[Image above] Alternative fuels like methanol are often created by burning fossil fuels. Effective artificial photosynthesis methods, however, would instead decrease atmospheric carbon dioxide by using the gas to produce alternative fuels. Credit: Hiram Cook, YouTube
Whether you are team solar, team wind, team hydro, or team geothermal, the fact stands that all of these renewable energy sources face the same drawback—none are actual fuels.
Each of these renewable energy resources allows us to generate electricity, but for us to efficiently and continuously use that electricity, we need methods by which to store it. And until new battery technologies come to fruition, relying entirely on electricity is not plausible at our current storage capability level—we still need fuel to generate energy.
But fuel does not need to come from fossils.
Hydrogen is an example of an alternative fuel that could be used in lieu of fossil fuels. According to the United States Department of Energy website, a hydrogen fuel cell coupled with an electric motor “is two to three times more efficient than an internal combustion engine running on gasoline.”
However, hydrogen and other alternative fuels like methanol exist in very small amounts in a natural pure form. Instead, these molecules reside within compounds that we need to break apart to extract the desired molecules. And unfortunately, the main method for extraction requires burning fossil fuels like natural gas and coal—meaning that creating alternative fuels produces carbon dioxide (the exact thing we are trying to avoid by using alternative fuels!).
However, an alternative way to create these fuels is artificial photosynthesis. Artificial photosynthesis produces hydrogen, methanol, and other organic molecules by using solar energy to break apart water and CO2. So, instead of producing CO2 like traditional methods, artificial photosynthesis decreases atmospheric CO2 by breaking it down to produce alternative fuels!
Currently, artificial photosynthesis is most successful at producing hydrogen because that only requires breaking down water. To create organic molecules like methanol, an additional step of CO2 photoelectrocatalytic reduction is required, which is a harder process to achieve. Additionally, the material commonly used to capture and catalyze water and CO2 from the atmosphere—titanium dioxide (TiO2) nanoparticles—is good at adsorbing water to its surface, but not so good with CO2. This means only one of the two raw materials required for artificial photosynthesis is effectively captured and brought into the process.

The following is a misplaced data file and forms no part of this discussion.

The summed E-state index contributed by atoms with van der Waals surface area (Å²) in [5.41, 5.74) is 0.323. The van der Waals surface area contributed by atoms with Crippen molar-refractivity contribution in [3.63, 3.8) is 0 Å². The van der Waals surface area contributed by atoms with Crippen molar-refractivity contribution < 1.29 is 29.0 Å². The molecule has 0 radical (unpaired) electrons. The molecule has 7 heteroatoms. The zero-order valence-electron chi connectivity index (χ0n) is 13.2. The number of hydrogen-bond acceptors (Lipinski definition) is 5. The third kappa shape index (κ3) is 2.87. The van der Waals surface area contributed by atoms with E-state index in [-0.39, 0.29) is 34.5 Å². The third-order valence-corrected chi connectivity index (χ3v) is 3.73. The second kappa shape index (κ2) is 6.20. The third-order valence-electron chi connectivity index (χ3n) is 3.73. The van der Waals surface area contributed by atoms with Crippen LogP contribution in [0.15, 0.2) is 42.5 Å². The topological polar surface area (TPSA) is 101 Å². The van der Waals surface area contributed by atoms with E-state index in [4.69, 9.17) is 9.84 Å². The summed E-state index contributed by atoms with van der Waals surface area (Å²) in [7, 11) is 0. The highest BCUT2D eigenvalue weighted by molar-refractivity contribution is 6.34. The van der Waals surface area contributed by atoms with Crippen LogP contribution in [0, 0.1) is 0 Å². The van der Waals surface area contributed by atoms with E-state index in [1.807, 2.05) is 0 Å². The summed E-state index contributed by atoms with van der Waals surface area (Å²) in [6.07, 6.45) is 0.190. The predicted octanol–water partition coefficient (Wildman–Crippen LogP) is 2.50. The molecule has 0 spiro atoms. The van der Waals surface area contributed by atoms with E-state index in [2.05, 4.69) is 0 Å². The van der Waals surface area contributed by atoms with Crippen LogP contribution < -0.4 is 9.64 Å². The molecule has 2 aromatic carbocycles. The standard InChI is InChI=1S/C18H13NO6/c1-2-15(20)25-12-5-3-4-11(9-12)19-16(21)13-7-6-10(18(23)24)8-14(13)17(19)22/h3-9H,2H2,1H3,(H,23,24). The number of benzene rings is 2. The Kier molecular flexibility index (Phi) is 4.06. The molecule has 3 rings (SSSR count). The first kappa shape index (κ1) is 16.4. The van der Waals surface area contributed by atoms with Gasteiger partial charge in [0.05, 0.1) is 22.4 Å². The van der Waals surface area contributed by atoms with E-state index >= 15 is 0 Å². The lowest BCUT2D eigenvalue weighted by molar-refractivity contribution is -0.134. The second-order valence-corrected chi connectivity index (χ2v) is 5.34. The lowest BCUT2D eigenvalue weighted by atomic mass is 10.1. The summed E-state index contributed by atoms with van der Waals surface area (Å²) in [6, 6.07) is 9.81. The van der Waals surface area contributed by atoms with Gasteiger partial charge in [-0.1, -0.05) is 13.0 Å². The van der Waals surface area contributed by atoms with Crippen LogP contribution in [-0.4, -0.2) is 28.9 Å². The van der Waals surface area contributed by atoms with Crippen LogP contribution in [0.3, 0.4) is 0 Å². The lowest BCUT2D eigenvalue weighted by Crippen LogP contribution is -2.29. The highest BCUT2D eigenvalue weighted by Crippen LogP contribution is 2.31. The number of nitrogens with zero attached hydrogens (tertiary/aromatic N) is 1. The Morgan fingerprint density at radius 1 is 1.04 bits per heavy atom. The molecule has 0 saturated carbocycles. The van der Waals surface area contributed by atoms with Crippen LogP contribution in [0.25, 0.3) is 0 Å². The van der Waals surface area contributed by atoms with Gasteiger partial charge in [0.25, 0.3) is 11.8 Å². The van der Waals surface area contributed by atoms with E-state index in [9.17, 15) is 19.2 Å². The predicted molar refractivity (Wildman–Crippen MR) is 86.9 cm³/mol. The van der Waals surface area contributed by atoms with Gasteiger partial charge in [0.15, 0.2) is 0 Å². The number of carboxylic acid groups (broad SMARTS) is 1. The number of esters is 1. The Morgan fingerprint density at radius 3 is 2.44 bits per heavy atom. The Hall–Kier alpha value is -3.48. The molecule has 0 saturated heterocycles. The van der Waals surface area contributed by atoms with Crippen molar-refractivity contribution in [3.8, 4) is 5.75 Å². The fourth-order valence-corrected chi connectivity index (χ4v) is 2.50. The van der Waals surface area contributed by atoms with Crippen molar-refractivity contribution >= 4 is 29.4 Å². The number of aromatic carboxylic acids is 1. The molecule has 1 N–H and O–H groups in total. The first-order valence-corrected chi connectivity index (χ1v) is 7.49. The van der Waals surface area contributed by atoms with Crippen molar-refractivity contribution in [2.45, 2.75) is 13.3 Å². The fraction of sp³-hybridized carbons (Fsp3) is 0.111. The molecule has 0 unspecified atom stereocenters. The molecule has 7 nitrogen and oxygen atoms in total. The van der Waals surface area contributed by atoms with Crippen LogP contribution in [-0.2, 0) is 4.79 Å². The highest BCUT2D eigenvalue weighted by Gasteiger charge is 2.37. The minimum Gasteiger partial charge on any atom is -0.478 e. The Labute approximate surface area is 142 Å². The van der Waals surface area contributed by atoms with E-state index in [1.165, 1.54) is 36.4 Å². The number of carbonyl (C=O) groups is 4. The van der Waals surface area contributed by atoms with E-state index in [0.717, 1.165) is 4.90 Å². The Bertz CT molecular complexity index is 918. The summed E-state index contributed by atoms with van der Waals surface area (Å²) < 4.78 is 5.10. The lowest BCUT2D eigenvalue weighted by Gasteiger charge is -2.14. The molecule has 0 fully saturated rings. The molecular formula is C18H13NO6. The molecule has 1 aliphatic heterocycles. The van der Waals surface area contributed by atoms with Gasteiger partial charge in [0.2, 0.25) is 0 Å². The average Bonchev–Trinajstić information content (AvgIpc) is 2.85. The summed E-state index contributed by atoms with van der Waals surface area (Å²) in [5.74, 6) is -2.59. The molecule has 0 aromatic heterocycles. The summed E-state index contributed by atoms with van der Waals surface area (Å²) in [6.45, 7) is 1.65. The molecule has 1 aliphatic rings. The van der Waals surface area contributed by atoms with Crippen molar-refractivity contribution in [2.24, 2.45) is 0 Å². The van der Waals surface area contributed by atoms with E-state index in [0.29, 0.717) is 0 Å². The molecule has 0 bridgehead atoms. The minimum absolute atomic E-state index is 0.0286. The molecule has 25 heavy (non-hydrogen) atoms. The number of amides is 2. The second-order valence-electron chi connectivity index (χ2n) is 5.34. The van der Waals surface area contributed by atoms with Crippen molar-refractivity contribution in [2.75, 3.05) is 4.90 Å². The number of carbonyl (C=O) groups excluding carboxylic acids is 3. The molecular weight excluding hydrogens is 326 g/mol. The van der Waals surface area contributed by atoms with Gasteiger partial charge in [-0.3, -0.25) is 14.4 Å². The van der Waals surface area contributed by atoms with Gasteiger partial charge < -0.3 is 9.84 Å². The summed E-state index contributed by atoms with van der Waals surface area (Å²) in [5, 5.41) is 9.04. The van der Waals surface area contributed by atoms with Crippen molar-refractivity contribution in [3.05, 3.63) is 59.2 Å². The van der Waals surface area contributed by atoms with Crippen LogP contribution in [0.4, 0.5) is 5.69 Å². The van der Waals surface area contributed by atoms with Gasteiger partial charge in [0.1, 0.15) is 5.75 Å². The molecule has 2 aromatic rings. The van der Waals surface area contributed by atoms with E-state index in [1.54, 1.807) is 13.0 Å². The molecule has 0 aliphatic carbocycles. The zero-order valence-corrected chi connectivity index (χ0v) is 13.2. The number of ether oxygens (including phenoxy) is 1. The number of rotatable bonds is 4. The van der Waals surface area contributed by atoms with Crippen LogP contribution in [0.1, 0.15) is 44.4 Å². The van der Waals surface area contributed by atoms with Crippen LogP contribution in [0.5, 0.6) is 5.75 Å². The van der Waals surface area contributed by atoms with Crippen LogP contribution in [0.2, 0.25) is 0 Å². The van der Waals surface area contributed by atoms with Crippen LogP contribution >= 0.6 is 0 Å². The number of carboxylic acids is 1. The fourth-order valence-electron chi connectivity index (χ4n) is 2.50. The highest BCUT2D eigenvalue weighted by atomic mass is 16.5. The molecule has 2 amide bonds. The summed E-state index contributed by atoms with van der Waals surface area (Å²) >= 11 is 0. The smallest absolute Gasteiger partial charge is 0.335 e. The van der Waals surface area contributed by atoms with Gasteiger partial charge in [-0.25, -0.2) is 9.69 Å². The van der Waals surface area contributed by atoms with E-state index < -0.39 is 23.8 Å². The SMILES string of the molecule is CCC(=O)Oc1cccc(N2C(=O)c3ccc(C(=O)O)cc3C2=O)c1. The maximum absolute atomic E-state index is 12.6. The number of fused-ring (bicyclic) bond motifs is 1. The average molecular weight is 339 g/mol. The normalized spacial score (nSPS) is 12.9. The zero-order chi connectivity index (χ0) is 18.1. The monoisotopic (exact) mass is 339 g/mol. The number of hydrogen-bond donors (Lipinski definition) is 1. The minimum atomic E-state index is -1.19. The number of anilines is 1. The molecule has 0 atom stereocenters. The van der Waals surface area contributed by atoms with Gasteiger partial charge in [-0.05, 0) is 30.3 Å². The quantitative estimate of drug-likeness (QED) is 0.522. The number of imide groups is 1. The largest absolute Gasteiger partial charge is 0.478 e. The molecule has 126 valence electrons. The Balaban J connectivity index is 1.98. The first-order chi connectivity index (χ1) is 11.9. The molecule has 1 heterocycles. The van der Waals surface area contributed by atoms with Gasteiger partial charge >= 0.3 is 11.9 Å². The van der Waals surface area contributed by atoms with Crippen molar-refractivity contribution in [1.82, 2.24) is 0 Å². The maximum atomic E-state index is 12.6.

To increase performance of artificial photosynthesis techniques then requires two things: better adsorption of CO2 to the catalyst’s surface, and increased efficiency of the CO2 photoelectrocatalytic reduction process.
According to Andre Silva, a postdoctoral researcher at the University of São Paulo in Brazil, solving the first challenge can help solve the second.
“Higher CO2 adsorption increases the localized concentration of CO2 near the surface of TiO2, which increases the performance of the process,” he says in an email. Silva is the lead author on a new paper describing research he and his colleagues at the University of São Paulo, the University of California, Davis, and the Brazilian Nanotechnology National Laboratory performed on TiO2 nanocatalysts, research that looked to improve CO2 photoelectrocatalytic reduction during artificial photosynthesis.
In their study, the researchers looked to improve the reduction process both indirectly (increased CO2 adsorption capability) and directly (interface segregation) by doping TiO2 nanoparticles with barium oxide. Barium oxide was chosen as a possible dopant due to its CO2 adsorption capabilities, and its susceptibility to surface segregation (tendency to diffuse across the surface of the nanocrystals rather than the bulk).
“The interface segregation knowledge is one of the keys for designing the surface of any nanocatalyst,” says Silva. That is because segregation of ions is intrinsically connected to the thermodynamic stability of nanoparticles by the surface energy term. If a nanocatalyst is doped with the right ions, thermodynamic stability of the material will increase and surface energy will decrease, leading to “smaller crystallite sizes and higher specific surface area, which lead to more active sites for the reaction [to take] place,” explains Silva.
After doping with barium oxide and using a lixiviation method to quantify the barium ion content located at the surface and grain boundary interfaces, the researchers combined this knowledge with direct calorimetric measurements of surface energies and microstructural studies to reach a conclusion: surface segregation of barium ions improves nanocatalyst stability.
“This paper is a very good reference for understanding how to design nanoparticle surfaces to increase nanostability through surface segregation,” Silva says.
He adds that the study is part of a larger research program looking to decrease CO2 concentration using artificial photosynthesis: CO2 abatement programme—Project 31. The project is run by the Research Centre for Gas Innovation, a center supported by the São Paulo Research Foundation and Shell that studies the sustainable use of natural gas, biogas, and hydrogen, and management, transport, storage, and use of CO2.
“The next step of the research is to perform the artificial photosynthesis tests using a reactor that is being built in our group,” Silva says. “In the future, we believe that it will be possible to have portable systems, as panels with active nanoparticles that could be placed in many places, like houses or offices, to transform the CO2 from the atmosphere in useful organic composites.”
The paper, published in Journal of Physical Chemistry C, is “TiO2 surface engineering to improve nanostability: The role of interface segregation” (DOI: 10.1021/acs.jpcc.8b12160).